Surprise! Ever-more-far-Right Wall Street Journal investigates Boulder, calls it “a cautionary tale.”

Via on Feb 13, 2010

Instead of giving successes and failures equal play, The Wall Street Journal (which used to represent the best of conservative, quality journalism, but was bought by Darth Murdoch and Co, and has instituted a conservative filter according to its own writers) comes to Boulder and summarily finds what it expected to find: that going green is hard, that business owners (like our new Councilperson, George K. “don’t care” about closing business doors in winter), that even lazy liberals fear “Big Brother.”

Lesson? Wall Street Journal needs to go back to journalism ethics 101 and remember that it can’t “report” what it “believes” but instead what it “finds.”

To read the cheery piece of yellow journalism, click here.

Wall Street Journal Boulder green

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9 Responses to “Surprise! Ever-more-far-Right Wall Street Journal investigates Boulder, calls it “a cautionary tale.””

  1. R Gilbert
    as much as I despise Murdoch (google "justice for the 96"), you need to fact-check and refute the article. what parts of it are wrong? as a local government employee, I want all of it to be wrong–but is it?

    Waylon Lewis
    Great question. Yes. The facts they present may be true…but the facts they leave out are legion. Enthusiasm is broad and deep, both, in Boulder, as is pride in our efforts. My complaint is with the general slant…their sins in reporting are primarily sins of omission, bias, slant.

    They had a good idea of the story they wanted to tell, then went out and hunted down facts that would fit their story.

    Sherlock Holmes would NOT approve!

    • Dave Burdick says:

      Laura wrote up a nice piece on this, with a few specifics, over at Big Green Boulder.

      Quick excerpts:

      "So if Simon’s article wasn’t entirely inaccurate (though there were some minor problems with numbers and dates and facts), was it unfair? And this is where we head down the slippery slope of tone."

      "So it stands that Boulderites, perhaps like everyone, don’t make energy-efficient upgrades like they know they should. But, Boulderites do make other green changes that others often don’t. They are nearly 20 times as likely to bike to work, and they take the bus in much larger numbers than average Americans. They also divert more than 50 percent of all their waste from landfills."

    • Dave Burdick says:

      Laura wrote up a nice piece on this, with a few specifics, over at Big Green Boulder.

      Quick excerpts:

      "So if Simon’s article wasn’t entirely inaccurate (though there were some minor problems with numbers and dates and facts), was it unfair? And this is where we head down the slippery slope of tone."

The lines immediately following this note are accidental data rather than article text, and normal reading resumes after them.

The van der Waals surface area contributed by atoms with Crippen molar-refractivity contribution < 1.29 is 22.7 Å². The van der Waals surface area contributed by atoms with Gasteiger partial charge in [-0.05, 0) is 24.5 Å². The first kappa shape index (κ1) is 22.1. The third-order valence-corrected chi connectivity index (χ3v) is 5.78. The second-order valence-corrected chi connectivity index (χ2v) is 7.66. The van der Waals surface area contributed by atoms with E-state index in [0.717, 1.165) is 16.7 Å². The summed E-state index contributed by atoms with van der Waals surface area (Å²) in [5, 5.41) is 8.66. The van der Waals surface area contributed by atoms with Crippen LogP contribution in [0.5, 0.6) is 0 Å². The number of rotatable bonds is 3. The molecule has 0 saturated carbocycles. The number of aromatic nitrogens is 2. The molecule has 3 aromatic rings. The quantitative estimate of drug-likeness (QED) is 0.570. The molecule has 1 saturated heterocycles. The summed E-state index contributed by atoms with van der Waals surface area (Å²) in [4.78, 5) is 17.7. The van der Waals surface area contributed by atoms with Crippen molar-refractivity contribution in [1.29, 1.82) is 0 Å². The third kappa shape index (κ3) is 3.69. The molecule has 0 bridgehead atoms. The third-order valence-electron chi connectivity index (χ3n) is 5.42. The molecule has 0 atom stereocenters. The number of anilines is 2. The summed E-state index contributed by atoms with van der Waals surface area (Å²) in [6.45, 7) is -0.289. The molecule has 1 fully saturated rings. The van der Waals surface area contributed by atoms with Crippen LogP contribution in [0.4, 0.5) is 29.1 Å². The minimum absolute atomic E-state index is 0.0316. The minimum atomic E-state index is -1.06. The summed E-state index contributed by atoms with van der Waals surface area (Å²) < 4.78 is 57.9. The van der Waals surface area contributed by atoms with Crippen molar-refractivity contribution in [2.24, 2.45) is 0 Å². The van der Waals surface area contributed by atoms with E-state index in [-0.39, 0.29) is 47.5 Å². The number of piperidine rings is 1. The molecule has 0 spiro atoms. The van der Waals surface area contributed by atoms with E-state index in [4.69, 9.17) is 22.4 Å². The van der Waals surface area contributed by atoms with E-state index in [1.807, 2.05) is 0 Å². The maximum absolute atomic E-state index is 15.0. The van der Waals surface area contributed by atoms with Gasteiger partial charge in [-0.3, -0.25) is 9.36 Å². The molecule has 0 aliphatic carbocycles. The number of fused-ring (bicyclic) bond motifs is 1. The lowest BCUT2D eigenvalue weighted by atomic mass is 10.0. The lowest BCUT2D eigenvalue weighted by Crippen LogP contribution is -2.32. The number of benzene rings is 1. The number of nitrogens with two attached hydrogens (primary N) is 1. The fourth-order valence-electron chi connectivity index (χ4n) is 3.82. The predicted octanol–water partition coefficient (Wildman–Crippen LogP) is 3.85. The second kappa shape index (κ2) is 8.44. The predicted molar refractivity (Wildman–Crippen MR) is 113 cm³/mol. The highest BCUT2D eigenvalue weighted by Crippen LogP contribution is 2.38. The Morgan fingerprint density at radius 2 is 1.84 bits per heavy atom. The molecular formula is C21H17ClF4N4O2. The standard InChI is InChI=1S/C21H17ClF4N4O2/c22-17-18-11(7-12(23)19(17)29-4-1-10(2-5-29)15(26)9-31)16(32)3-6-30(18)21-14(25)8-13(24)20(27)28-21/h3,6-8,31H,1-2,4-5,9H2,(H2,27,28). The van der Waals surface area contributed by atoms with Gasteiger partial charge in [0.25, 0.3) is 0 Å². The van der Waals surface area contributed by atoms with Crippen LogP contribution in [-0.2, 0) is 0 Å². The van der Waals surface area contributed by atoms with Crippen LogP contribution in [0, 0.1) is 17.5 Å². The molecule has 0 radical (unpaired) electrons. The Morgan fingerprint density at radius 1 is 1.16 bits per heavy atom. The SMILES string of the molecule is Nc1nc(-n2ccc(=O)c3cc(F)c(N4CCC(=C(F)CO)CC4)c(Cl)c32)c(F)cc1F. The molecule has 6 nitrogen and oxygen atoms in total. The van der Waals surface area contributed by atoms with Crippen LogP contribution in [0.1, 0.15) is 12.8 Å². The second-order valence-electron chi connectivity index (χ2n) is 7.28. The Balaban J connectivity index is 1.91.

"So it stands that Boulderites, perhaps like everyone, don’t make energy-efficient upgrades like they know they should. But, Boulderites do make other green changes that others often don’t. They are nearly 20 times as likely to bike to work, and they take the bus in much larger numbers than average Americans. They also divert more than 50 percent of all their waste from landfills."

  2. Via my friend and mover/shaker Valerie…love her point about being "green" as a way of life, not a take-it or leave-it to-do list.
    ~
    I sometimes can't wrap my head around this town, but I definitely feel like we DO care and we DO try. George, why drive a Prius in the first place if you won't close the door? It isn't about changing one thing, it's about changing how we view everything. It's all connected, except maybe George! :)

    Thanks for pointing out the slanted view of the reporter, I liked the Sherlock Holmes comment, so true, Watson, so true!!

    Have a great day, Waylon!

  3. Deborah says:

    But Waylon, is what they reported not true (like emissions being down only 1%)? I think in our green zeal we should keep our eyes open to facts. I don't know what the facts are (like are a lot of changes really happening or not), but I don't think we should rule either way without more data (and not just anecdotal).

  4. Alden Wicker Alden says:

    I canceled my subscription to WSJ this summer when they reported on all the trouble those meddling environmentalists were giving to those poor coal companies in West Virginia.

    http://online.wsj.com/article/SB10001424052748703

  5. KC Becker says:

    I think the city plans to come up with some response to this article, because we have made progress in some areas. Instead of noting all the stuff that is being achieved, they make the challenges sound insurmountable. Ultimately, I think the article is about how hard it is to change individual human behavior. That is true no matter what the goal is.

  6. [...] greeting George K, the ungreenest Boulder greenie of the week (our newest City Council member, he was just qu… as saying that being eco-responsible was cool and all, unless it interfered with his [...]

  7. Tom Weis says:

    Thank you, Wall Street Journal, for telling the world Boulder is powered by a coal plant – that will help us end the coal burning even sooner. We should take it as a compliment that the WSJ felt compelled to belittle our efforts like they did. In the words of Mahatma Gandhi: "First they ignore you, then they laugh at you, then they fight you, then you win." We're already at step two.

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